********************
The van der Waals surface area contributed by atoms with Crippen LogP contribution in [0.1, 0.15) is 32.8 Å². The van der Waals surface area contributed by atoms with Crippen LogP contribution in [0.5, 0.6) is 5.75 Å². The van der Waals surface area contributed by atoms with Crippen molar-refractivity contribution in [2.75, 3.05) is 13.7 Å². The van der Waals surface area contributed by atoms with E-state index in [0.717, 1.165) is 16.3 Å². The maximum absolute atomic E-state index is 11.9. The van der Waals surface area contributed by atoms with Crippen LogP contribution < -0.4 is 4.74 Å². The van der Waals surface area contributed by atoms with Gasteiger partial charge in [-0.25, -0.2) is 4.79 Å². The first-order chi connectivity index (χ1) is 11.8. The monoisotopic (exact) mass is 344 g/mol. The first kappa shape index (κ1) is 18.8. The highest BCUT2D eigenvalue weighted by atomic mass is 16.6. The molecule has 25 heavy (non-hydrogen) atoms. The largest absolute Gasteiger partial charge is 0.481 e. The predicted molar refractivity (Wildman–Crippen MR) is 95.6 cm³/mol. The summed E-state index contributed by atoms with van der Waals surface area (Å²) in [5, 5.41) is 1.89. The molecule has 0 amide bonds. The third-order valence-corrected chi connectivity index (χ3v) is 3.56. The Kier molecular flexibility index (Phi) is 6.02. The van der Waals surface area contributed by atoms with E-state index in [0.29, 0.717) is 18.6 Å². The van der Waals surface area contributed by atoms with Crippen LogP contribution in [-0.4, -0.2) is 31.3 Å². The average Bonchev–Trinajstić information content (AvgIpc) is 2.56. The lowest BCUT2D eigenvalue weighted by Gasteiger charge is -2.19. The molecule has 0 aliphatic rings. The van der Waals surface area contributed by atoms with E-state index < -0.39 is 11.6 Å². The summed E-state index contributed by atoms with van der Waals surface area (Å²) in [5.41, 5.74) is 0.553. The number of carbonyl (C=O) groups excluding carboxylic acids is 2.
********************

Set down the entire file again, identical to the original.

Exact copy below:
The van der Waals surface area contributed by atoms with Crippen LogP contribution in [0.1, 0.15) is 32.8 Å². The van der Waals surface area contributed by atoms with Crippen LogP contribution in [0.5, 0.6) is 5.75 Å². The van der Waals surface area contributed by atoms with Crippen molar-refractivity contribution in [2.75, 3.05) is 13.7 Å². The van der Waals surface area contributed by atoms with E-state index in [0.717, 1.165) is 16.3 Å². The maximum absolute atomic E-state index is 11.9. The van der Waals surface area contributed by atoms with Crippen LogP contribution < -0.4 is 4.74 Å². The van der Waals surface area contributed by atoms with Gasteiger partial charge in [-0.25, -0.2) is 4.79 Å². The first-order chi connectivity index (χ1) is 11.8. The monoisotopic (exact) mass is 344 g/mol. The first kappa shape index (κ1) is 18.8. The highest BCUT2D eigenvalue weighted by atomic mass is 16.6. The molecule has 25 heavy (non-hydrogen) atoms. The largest absolute Gasteiger partial charge is 0.481 e. The predicted molar refractivity (Wildman–Crippen MR) is 95.6 cm³/mol. The summed E-state index contributed by atoms with van der Waals surface area (Å²) in [5, 5.41) is 1.89. The molecule has 0 amide bonds. The third-order valence-corrected chi connectivity index (χ3v) is 3.56. The Kier molecular flexibility index (Phi) is 6.02. The van der Waals surface area contributed by atoms with E-state index in [0.29, 0.717) is 18.6 Å². The van der Waals surface area contributed by atoms with Crippen LogP contribution in [-0.4, -0.2) is 31.3 Å². The average Bonchev–Trinajstić information content (AvgIpc) is 2.56. The lowest BCUT2D eigenvalue weighted by Gasteiger charge is -2.19. The molecule has 0 aliphatic rings. The van der Waals surface area contributed by atoms with E-state index < -0.39 is 11.6 Å². The summed E-state index contributed by atoms with van der Waals surface area (Å²) in [5.41, 5.74) is 0.553. The number of carbonyl (C=O) groups excluding carboxylic acids is 2.